So to me, it had all these elements. As a younger person, before I was thinking about food professionally or as a writer, it was just it was exciting. I mean, I didn’t really think that much about the food but I thought about looking at these incredible views and then eating food was exciting at the same time to do that. I mean, I have to say, it’s a good contrast. The current One World Trade Center has a restaurant up there, it’s really purely just for tourists. It’s a snack bar, basically. And I ate the food there and it was so disparate and uninspired. So it’s not just about having a view Windows on the World was able to do that.
BAF: Right. It wasn’t a tourist-
Tom Roston: It wasn’t just a tourist trap, it wasn’t just a great restaurant. It was a balance of many factors, it was its own thing, really. It really was, it was unique.
BAF: The paradox of writing this book is that everybody knows how it ends, so it’s almost that you’re starting on a downbeat, so to speak.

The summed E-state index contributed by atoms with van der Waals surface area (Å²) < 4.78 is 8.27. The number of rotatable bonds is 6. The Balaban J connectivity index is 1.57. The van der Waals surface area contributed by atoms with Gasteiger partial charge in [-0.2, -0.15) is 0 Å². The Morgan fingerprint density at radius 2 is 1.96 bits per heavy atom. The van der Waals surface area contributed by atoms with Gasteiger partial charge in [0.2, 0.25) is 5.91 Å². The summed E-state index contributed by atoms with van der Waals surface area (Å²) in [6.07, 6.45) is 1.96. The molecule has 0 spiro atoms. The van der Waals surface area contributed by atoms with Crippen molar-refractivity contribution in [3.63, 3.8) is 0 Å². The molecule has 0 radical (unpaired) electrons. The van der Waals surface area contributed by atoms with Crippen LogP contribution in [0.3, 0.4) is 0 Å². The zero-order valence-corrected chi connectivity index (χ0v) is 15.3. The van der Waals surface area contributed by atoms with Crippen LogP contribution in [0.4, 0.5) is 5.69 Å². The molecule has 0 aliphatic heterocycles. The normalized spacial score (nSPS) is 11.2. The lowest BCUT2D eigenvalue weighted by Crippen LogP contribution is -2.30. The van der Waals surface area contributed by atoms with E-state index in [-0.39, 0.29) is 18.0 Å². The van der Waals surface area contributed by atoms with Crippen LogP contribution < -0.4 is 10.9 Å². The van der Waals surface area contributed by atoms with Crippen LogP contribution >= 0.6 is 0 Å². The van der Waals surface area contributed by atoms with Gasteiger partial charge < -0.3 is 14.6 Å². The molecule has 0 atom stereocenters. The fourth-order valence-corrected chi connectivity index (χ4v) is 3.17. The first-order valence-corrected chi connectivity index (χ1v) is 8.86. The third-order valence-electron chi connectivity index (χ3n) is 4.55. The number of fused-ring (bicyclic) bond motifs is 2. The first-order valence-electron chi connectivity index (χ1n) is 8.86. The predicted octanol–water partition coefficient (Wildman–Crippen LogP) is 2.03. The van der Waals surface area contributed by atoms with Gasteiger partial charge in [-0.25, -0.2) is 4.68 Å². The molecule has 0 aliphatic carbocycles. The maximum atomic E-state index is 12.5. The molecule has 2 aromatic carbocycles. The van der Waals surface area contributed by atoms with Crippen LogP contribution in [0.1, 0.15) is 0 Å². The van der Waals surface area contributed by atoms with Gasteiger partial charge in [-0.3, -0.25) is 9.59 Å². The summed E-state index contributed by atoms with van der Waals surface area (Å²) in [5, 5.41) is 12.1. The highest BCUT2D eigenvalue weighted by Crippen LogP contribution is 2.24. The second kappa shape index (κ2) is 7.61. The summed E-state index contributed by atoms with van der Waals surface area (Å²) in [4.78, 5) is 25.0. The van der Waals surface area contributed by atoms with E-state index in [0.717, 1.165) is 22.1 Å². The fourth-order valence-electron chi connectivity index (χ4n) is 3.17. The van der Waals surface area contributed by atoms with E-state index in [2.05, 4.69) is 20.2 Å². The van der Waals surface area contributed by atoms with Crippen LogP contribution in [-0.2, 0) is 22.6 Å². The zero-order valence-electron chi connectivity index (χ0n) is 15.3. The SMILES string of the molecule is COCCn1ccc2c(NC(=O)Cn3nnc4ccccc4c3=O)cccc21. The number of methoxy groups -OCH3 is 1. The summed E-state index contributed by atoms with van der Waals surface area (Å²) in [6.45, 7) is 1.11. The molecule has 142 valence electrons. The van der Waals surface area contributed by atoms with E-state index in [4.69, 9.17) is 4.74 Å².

Tom Roston: All right. Yeah, as a storyteller, frankly I welcomed that challenge of having a story that everyone knows the ending to. I found that very creatively interesting and challenging and welcome because as storytellers it’s always so hard to figure out how to begin, middle, and end a story. And by knowing the ending, I think it in a way it set up the structure for me and I knew what I had to engage with. I worked it out because I was able to end it on the story of Anna Soria, A-N-N-A new word S-O-R-I-A, the wife of one of the undocumented workers who died on 9/11, by having her go to the Memorial. I write a story, the book ends on her going to the Memorial many years later after 9/11. And I think it’s an incredibly uplifting story. And it’s, for me, one of the most powerful things I’ve ever been able to convey. I’m not giving myself any credit for it, I was just lucky enough for her to tell me about it, she’s the one who gets all the credit for it. But she had an amazing moment there at the 9/11 Memorial with other people and to see how, once again, Windows on the World was bringing people together even 16 years after it had been destroyed.